Lynn Girton leaves her mark on everything that she does. The soldiers and veterans in Greater Boston are better off today not only because of the work Lynn does, but because of the work she inspires others to do.
1. The Boston Bar Association Lawyer Referral Service (LRS) is the largest public service program of the Boston Bar Association. Over the years it has grown and now the LRS staff screens over 100,000 calls per year connecting members of the community to lawyers and legal resources for advice, representation and information on legal issues.
2. The BBA LRS is the only ABA-accredited Lawyer Referral Service in Greater Boston. In order to become approved by the American Bar Association, the BBA LRS complies with standards established by the ABA, including the creation of objective experience requirements for the attorneys on each practice area panel. Furthermore, LRS staff conducts daily quality assurance calls with callers about the referrals made, and each month all of the attorneys on the panel are individually verified that they are in good standing with the Massachusetts Board of Bar Overseers.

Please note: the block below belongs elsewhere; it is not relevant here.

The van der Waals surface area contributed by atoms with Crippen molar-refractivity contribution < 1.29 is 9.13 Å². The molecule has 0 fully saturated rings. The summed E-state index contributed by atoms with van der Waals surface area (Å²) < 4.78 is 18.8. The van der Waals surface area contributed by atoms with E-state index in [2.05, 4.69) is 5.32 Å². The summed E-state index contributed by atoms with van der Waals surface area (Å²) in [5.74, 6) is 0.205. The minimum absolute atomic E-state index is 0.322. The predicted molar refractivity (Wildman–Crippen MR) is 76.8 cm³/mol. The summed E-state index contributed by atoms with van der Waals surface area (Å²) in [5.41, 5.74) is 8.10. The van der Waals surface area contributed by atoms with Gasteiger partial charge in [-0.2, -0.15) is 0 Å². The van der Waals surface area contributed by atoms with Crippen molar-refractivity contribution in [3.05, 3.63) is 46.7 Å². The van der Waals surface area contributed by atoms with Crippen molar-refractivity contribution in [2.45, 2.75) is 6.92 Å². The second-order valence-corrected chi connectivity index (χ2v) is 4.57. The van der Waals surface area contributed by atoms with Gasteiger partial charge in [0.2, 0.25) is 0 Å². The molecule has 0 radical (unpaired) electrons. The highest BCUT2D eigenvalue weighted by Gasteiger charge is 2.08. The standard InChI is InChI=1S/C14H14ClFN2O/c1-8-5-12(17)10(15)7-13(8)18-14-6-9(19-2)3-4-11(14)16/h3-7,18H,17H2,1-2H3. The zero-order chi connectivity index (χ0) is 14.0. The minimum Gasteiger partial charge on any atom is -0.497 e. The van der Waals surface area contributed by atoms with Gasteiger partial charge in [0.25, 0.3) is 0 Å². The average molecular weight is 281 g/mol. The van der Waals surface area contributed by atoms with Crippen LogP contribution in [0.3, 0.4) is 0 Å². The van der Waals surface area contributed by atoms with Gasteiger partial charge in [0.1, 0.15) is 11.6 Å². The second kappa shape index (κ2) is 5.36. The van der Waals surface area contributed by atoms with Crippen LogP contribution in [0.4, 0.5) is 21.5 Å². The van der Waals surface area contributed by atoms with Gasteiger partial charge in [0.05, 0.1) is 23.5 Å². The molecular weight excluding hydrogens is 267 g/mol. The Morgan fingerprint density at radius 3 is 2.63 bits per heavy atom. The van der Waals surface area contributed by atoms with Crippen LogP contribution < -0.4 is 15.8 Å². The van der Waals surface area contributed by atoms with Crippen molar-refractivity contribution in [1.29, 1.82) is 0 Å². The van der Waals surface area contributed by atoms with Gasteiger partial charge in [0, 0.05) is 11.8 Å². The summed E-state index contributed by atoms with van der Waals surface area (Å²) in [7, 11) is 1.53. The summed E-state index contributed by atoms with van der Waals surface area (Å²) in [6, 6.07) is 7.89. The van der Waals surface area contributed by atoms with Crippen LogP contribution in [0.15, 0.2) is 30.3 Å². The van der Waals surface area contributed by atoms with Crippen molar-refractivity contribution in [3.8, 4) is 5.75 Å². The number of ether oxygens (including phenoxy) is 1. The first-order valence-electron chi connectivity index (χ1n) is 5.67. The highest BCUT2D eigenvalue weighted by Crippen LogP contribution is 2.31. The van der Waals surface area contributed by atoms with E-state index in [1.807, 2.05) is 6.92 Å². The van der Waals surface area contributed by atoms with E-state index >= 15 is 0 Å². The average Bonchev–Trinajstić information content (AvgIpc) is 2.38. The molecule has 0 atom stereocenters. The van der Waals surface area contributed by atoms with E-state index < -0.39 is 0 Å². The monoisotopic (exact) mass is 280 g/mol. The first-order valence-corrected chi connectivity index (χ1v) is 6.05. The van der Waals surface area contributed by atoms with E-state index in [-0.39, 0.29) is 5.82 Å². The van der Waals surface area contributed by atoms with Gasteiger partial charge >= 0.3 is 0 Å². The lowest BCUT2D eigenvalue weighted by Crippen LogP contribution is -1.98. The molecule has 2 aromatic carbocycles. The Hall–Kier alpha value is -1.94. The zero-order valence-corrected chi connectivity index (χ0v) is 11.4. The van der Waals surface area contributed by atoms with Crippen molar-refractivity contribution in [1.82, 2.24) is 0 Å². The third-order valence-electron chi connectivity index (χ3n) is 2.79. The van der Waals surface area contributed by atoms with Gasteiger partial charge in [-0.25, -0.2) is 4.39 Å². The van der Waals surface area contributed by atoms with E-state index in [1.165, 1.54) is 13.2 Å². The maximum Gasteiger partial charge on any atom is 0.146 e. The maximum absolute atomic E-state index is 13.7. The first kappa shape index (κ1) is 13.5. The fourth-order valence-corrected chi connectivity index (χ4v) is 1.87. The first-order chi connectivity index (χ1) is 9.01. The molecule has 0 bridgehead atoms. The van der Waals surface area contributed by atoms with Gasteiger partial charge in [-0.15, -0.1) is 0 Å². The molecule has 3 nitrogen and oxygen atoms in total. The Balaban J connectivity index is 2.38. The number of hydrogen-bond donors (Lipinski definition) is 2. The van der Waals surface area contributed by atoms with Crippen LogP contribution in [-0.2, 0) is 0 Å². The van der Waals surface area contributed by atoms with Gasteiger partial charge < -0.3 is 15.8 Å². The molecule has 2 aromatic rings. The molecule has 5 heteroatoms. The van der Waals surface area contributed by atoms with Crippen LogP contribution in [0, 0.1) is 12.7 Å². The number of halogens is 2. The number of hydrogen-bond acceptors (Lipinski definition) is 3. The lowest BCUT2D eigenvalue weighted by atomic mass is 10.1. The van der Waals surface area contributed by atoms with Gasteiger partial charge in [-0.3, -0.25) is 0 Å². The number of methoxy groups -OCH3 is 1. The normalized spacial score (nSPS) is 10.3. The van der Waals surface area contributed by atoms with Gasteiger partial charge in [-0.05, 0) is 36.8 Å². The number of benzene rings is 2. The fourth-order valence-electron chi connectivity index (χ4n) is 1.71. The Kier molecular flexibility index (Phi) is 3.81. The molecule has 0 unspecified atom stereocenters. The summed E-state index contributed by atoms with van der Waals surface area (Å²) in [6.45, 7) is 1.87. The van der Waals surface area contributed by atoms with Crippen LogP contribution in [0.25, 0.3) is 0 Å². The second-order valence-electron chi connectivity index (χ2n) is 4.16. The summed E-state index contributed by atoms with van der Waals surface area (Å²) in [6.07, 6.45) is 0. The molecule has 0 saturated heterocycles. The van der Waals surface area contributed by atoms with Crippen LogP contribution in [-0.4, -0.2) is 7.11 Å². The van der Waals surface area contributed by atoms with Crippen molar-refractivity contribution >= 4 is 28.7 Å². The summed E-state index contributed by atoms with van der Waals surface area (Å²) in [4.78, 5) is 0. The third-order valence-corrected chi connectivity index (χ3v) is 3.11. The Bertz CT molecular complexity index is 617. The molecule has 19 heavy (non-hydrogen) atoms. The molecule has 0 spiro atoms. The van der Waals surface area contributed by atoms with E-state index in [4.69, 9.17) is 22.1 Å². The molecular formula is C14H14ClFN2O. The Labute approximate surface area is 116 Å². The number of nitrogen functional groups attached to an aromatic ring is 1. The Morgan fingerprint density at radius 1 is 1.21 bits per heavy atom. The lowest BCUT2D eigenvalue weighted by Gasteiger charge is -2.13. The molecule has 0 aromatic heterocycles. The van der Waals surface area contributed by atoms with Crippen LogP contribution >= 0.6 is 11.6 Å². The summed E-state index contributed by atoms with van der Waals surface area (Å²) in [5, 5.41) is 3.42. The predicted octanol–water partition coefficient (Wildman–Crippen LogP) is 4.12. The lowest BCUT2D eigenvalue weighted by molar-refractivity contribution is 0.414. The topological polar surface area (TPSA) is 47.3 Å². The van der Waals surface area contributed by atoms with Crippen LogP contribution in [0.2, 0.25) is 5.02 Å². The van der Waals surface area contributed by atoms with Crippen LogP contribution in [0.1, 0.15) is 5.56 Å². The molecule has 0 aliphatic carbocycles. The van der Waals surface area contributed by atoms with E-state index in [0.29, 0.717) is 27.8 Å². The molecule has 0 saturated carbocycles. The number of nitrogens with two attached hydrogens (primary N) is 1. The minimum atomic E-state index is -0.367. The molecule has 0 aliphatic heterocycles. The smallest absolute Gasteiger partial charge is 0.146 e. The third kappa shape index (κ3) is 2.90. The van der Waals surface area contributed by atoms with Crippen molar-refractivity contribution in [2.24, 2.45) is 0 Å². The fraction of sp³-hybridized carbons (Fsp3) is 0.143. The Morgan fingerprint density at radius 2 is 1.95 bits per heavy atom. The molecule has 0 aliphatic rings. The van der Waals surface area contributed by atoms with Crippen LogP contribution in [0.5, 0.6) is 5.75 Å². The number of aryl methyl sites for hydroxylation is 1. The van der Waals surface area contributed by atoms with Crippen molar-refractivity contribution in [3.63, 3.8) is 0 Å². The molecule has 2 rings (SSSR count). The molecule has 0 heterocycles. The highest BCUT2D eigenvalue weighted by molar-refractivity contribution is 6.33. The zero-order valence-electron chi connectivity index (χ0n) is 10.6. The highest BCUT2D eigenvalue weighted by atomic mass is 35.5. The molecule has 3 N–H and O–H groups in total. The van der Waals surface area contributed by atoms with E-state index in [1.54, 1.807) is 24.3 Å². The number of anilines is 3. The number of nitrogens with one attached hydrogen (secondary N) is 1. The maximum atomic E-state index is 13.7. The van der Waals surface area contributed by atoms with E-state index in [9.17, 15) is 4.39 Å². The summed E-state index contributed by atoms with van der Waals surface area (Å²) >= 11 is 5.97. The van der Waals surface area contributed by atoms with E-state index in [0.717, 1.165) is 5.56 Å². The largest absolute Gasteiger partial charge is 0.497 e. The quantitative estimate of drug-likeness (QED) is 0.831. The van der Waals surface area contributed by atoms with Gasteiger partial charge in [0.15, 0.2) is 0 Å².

3. The BBA LRS receives requests from over 600 organizations, including courts, libraries, and hospitals to receive marketing materials. A few times per year, the LRS sends brochures in English and Spanish that highlight our referral process, as well as bilingual tear sheets that have our contact information. These organizations share our information with their patrons that they cannot assist. The LRS receives many calls from people who found our contact information at a library, or other non-profit organization.